Shadow inventory can not be absorbed by first-time buyers
Someone has to buy all the homes from the banks. The amend-extend-pretend fantasy of lenders is that rising prices from natural demand was going to bail them out. It was never going to happen. As I noted in The Great Housing Bubble:
… late buyers who were “pulled forward” from the future buyer pool overpaid, and many lost their homes. This eliminated them from the buyer pool for several years due to poor credit and newly tightened credit underwriting standards.
We are seeing the impact of a depleted buyer pool now.
In a healthy market, move-up buyers can sell their homes and buy a different one. These buyers represent a significant portion of sales, and they are almost completely absent from the market right now because few of the buyers over the last 5 years have any equity, and many who bought in the 5 years prior are trapped underwater in their debtor’s prisons.
The problem with the depleted buyer pool is going to be with us for quite a while.
First, everyone who short-sells, or defaults and goes into foreclosure is going to be forced to wait some period of time before they can obtain a down payment and qualify for a loan. I have documented the government’s desperation to qualify warm bodies, but as they lower their standards, they simply encourage more strategic default.
Second, those who lost their jobs will need to wait until lenders consider their work history stable enough to qualify for a loan. Potential borrowers cannot get a job and buy a house a month later. Most often lenders will force a wouldbe buyer to wait for two years of stable employment. in addition, many of the unemployed exhausted their financial reserves to survive the recession, and they don’t have the necessary down payment to close the deal.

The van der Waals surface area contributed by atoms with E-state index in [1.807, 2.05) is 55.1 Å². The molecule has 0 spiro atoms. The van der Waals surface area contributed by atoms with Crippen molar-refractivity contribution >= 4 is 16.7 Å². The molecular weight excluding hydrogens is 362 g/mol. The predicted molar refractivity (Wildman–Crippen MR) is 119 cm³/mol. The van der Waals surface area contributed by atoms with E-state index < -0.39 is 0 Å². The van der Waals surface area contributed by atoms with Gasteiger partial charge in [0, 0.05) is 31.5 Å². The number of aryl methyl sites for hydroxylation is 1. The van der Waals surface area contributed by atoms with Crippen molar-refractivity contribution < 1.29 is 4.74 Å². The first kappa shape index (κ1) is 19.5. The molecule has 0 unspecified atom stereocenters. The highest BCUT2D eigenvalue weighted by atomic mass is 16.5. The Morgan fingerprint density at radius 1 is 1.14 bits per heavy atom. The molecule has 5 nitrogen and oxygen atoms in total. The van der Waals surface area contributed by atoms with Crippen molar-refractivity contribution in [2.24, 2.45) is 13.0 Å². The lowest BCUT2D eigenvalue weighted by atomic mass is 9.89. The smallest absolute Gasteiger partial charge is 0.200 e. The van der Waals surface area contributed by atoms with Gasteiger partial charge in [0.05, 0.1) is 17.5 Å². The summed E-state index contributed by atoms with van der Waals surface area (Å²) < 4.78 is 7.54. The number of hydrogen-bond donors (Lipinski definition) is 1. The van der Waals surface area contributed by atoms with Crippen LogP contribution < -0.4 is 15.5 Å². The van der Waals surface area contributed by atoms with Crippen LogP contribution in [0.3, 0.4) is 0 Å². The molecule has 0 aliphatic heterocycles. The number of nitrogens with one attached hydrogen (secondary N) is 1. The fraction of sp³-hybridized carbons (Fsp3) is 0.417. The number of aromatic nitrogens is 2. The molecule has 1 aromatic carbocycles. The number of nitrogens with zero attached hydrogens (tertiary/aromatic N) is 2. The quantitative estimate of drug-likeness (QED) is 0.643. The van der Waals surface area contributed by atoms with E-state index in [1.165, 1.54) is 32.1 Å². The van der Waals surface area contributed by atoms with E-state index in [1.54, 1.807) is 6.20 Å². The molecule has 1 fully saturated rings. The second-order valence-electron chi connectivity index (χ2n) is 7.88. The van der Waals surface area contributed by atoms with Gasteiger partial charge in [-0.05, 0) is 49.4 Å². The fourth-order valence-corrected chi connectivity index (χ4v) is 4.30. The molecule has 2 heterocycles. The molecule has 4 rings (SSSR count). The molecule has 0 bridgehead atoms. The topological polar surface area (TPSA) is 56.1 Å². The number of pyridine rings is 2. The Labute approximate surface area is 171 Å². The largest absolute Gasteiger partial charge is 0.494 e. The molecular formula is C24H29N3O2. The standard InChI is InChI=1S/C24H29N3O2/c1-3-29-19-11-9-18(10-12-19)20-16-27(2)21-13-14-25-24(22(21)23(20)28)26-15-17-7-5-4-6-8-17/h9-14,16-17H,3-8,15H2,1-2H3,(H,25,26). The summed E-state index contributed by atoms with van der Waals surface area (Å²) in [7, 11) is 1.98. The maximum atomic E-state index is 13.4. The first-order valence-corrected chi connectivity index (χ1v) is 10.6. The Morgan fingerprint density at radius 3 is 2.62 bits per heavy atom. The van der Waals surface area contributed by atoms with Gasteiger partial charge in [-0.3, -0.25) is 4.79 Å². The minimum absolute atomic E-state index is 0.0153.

Third, Americans took on so much debt during the borrowing binge of the 00s that many can’t qualify due to the back-end lending ratios which are still quite liberal. Even those who qualify with a 50% back-end DTI really can’t afford the property even if they get it.
Fourth, the ongoing slide in prices is going to trap more and more borrowers in an underwater condition preventing them from selling and moving on to another property. Further, the slide in prices erodes the equity future buyers need to provide a down payment for a move up.
Due to the variety of conditions either limiting or eliminating existing owners from entering the buyer pool, it will fall to first-time homebuyers to absorb the inventory controlled by the banks. Unfortunately, there simply aren’t enough first-time buyers to do the job.
by CHRISTINE RICCIARDI — Thursday, May 19th, 2011, 1:03 pm
The number of first-time homebuyers coming to market this spring is not enough to absorb the amount of housing inventory on the market.
The percentage of first-time homebuyers searching for a property fell to 35.7% in April, according to the latest Campbell/Inside Mortgage Finance HousingPulse Tracking Survey. First-time homebuyers comprised 43.4% of the demand market in April 2010, when the homebuyer tax credit was in place.
The decline in first-time buyers is largely responsible for the decline in sales. It’s a trend likely to continue until well after unemployment bottoms.